Summertime Spanish usually range from 1 to 2 pounds. In
North Carolina, most of the macks are taken by boaters
who have the ability to move with these fast swimming
fish as schools of mackerel cruise along the beach, looking
for food. But, surfcasters who happen to be in the right
place at the right time can have a lot of fun, and these
fast swimming, hard hitting torpedoes can add spice to
otherwise lackluster summer surf fishing.
Spanish will readily come into the surf if the food
is there, but the water in the surf zone must be clear
and fairly calm. Correct lure selection is essential
to consistently catch macks from the beach. Spanish
mackerel usually feed on silversides, small menhaden
or very small finger mullet, an it follows that the
most effective lures are those that are shaped like
silversides, menhaden or mullet.
Lures for Spanish mackerel work best with a high speed
retrieve, probably because the fast-moving lure resembles
a panicked baitfish swimming for it's life. The most
popular artificials are usually metal jigs two to three
inches long, weighing up to 2 ounces.
The color or finish on the lure will vary, but sometimes
the macks will show a distinct preference for a certain
color. Silver is still a consistent producer, but the
color of the lures have changed from silver to a lure
with some color. Pink and white is probably the hottest,
and there are several other combinations that folks
will use. Gold can also be very good.
On the beach, long casts are often necessary to reach
the fish, so the tackle necessary to propel a lure that
weighs less than three ounces almost a hundred yards
can be fairly specialized. One or two piece, light action,
graphite or graphite-composite rods in the 9 to 11 foot
range are ideal. The tip should be light, but not too
whippy, or most of the power of the cast will be absorbed
by the rod. The advantage to graphite is the lightness
of the blank, and that is very important when repeated
casting and extra distance are involved. I like the
white series of Team Daiwa spinning rods, mated with
the Daiwa Emblem-X reels.
Spinning reels with skirted, deep spools, filled with
eight or ten pound monofilament allow for maximum casting
distance. The long handle, deep longcast spool and fast
retrieve ratio of the Emblem 4500XT reel is a favorite
of mine. A shock line of 12 pound test mono tied to
the main line with a blood knot or Uni-knot will prevent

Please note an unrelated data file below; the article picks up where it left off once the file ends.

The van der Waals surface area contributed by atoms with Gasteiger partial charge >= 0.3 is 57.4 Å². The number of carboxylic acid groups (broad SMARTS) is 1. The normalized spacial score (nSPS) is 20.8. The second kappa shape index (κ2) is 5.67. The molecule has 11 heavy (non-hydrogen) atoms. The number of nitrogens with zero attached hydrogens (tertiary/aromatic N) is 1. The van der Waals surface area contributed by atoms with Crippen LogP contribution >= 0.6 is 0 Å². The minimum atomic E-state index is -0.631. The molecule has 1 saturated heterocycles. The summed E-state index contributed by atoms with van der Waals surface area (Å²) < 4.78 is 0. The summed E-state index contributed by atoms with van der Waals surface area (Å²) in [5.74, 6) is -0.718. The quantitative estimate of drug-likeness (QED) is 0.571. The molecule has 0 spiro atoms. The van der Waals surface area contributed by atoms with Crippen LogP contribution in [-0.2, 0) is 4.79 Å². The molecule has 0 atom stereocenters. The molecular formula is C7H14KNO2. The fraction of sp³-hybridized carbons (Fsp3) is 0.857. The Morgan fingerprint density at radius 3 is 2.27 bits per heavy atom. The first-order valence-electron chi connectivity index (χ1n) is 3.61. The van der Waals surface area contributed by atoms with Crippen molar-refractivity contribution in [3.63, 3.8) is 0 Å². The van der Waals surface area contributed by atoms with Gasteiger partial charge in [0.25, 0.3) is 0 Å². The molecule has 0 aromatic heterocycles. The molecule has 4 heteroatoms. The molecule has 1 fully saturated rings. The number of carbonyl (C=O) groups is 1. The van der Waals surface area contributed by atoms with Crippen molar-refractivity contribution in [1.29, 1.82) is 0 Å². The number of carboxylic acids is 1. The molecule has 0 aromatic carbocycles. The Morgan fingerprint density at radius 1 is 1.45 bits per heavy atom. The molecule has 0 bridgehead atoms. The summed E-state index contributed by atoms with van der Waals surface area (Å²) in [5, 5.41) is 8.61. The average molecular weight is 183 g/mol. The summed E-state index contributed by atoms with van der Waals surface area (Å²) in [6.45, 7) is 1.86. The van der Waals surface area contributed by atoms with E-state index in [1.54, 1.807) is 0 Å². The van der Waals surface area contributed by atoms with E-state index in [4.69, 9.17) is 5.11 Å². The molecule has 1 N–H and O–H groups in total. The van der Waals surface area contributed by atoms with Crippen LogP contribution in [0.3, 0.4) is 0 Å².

break-offs on the cast, and act a leader in front of
the lures. Don't use any snaps or swivels.
Spanish also have excellent eyesight. They will steadfastly
resist a lure preceded by a wire leader, but they also
have a mouth full of razor-sharp teeth. Because the
macks are so leader shy, experienced mackerel anglers
never use a wire leader. The monofilament shock line
acts as a leader, but occasionally a lure will be sacrificed
if the fish hits the lure from the front as it is moving
through the water. Most folks feel losing a lure or
two is the trade-off for getting the bites. It pays
to experiment with the type of retrieve. Usually a steady,
fast crank is effective, but a jigging of the rod while
cranking the reel, which gives the lure an "injured-baitfish"
look may also work.
During the heat of summer, fish act a lot like people,
and tend to be less active during the middle part of
the day. For this reason, early and late are often the
two best times to fish the summer surf. This is especially
true of Spanish mackerel, and it seems the trend during
the past few years is for the Spanish to be considerably
more dependable in the evening than at the first light
of day, especially on an incoming tide.
While boaters may catch Spanish mackerel along the
entire length of the Outer Banks from Ocracoke to Oregon
Inlet, beach anglers consistently find them at only
a few locations. An occasional school of macks may work
within casting range of folks on the beaches north of
Oregon Inlet, but that is a sporadic occurrence, and
most of them are small fish.
Spanish mackerel may be scattered along the North Beach
from Avon down to Cape Point. The Point is probably
the best bet for consistent appearances. It doesn't
happen there every day, but this is a "fishy"
place, and if conditions are right, chances are good
the Spanish macks will appear early or late in the day,
on any given day at the Point from mid-June through